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KCSE Candidate Mistake Delays Certificate for 8 Years

Wycliff Thirikwa's decision to change his name cost him eight years after the Kenya National Examinations Council (KNEC) declined to release his certificate.

While sitting for his Kenya Certificate of Secondary Education (KCSE) examination in 2012, Thirikwa registered for the examinations under the name Wycliff Thirikwa Wanjohi after using Eliud Maina Kinyua for his Kenya Certificate of Primary Education (KCPE) examinations.

Due to the disparities in the name, the Kenya National Examination Council (KNEC) withheld his results, stating that the candidate should have used similar names, as is the requirement.

After six years of failed negotiations with KNEC, Thirikwa decided to lodge a complaint with the Commission on Administrative Justice, stating that he changed his name due to family differences.

In a statement released by the Commission on October 4, 2021, the office of the Ombudsman confirmed that the candidate filed the complaint with the office in March 2018.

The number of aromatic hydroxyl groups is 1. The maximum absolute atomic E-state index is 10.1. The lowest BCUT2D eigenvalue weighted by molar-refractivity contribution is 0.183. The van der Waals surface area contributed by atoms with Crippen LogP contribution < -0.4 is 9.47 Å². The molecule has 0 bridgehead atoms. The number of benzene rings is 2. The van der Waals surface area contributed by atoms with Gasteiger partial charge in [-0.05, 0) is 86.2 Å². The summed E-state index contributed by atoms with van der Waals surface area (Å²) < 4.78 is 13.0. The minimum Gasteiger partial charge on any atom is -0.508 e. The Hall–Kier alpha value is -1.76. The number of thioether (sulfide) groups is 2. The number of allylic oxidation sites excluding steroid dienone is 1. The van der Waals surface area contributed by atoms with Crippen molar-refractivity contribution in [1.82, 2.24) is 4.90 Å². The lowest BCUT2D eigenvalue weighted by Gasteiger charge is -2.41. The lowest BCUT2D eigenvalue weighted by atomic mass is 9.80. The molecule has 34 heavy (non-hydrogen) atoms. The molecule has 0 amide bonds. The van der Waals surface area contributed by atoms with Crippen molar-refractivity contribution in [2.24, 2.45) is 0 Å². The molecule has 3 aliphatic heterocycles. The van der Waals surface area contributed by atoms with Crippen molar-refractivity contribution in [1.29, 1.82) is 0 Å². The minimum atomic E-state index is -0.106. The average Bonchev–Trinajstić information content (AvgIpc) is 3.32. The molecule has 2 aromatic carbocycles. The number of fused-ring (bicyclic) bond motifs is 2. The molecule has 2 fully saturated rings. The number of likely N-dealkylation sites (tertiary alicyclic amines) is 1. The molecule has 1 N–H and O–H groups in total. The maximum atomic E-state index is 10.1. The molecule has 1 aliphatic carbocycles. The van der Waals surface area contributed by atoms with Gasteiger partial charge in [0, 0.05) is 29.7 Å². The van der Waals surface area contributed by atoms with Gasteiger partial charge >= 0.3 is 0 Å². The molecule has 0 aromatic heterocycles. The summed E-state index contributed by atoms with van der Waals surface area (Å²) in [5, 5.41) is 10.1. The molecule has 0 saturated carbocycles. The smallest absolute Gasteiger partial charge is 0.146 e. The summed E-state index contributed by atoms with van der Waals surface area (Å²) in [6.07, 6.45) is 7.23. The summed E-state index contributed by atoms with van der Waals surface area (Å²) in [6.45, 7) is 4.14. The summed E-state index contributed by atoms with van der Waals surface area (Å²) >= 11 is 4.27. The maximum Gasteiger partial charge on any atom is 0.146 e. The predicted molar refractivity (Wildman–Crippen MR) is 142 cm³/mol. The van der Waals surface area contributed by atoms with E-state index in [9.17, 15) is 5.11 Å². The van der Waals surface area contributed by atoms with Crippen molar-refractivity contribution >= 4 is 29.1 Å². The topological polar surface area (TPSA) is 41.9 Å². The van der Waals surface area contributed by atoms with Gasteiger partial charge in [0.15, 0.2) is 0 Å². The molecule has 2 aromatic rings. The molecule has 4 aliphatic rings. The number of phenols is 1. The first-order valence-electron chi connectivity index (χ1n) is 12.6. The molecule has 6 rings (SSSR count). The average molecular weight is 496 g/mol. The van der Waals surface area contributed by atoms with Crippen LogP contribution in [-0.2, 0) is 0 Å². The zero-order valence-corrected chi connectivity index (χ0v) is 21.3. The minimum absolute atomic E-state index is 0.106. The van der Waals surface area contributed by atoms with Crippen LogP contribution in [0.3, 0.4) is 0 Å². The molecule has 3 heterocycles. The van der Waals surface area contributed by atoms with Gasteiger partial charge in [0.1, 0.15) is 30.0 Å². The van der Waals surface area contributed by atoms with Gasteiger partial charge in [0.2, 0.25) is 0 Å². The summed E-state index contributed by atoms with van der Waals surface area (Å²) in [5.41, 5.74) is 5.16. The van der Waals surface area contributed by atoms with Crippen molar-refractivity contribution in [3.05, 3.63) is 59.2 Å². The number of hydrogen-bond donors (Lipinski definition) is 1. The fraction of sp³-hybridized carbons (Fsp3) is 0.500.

"Having been unsuccessful in convincing KNEC to release his results, Thirikwa sought the intervention of the Commission by lodging a complaint at the Commission’s desk at the Huduma Centre, Nyeri, in March 2018 to have KNEC release his results," the commission stated.

Upon receiving his complaint, the office of the Ombudsman investigated the matter with KNEC.

Despite their intervention, KNEC was hesitant to release the certificate stating that the change in the name was against the rules of the council.

"The Council in its response to the Commission on April 5, 2018, stated that the KCSE regulations require candidates to register for the examination using their KCPE certificates and not a birth certificate," the Ombudsman stated.

However, through the powers bestowed on the commission by the Access to Information Act, 2016, the Commission ordered KNEC to release the certificate.

"The recommendations of the Commission were that the KNEC without delay issue to Mr. Thirikwa his 2012 KCSE Certificate as duly registered for under the names Wycliffe Thirikwa Waithera," stated the Ombudsman.

In a letter dated September 15, 2021, KNEC finally bowed to pressure and agreed to release Thirikwa's certificate, noting that the council would print the certificate in three months. 

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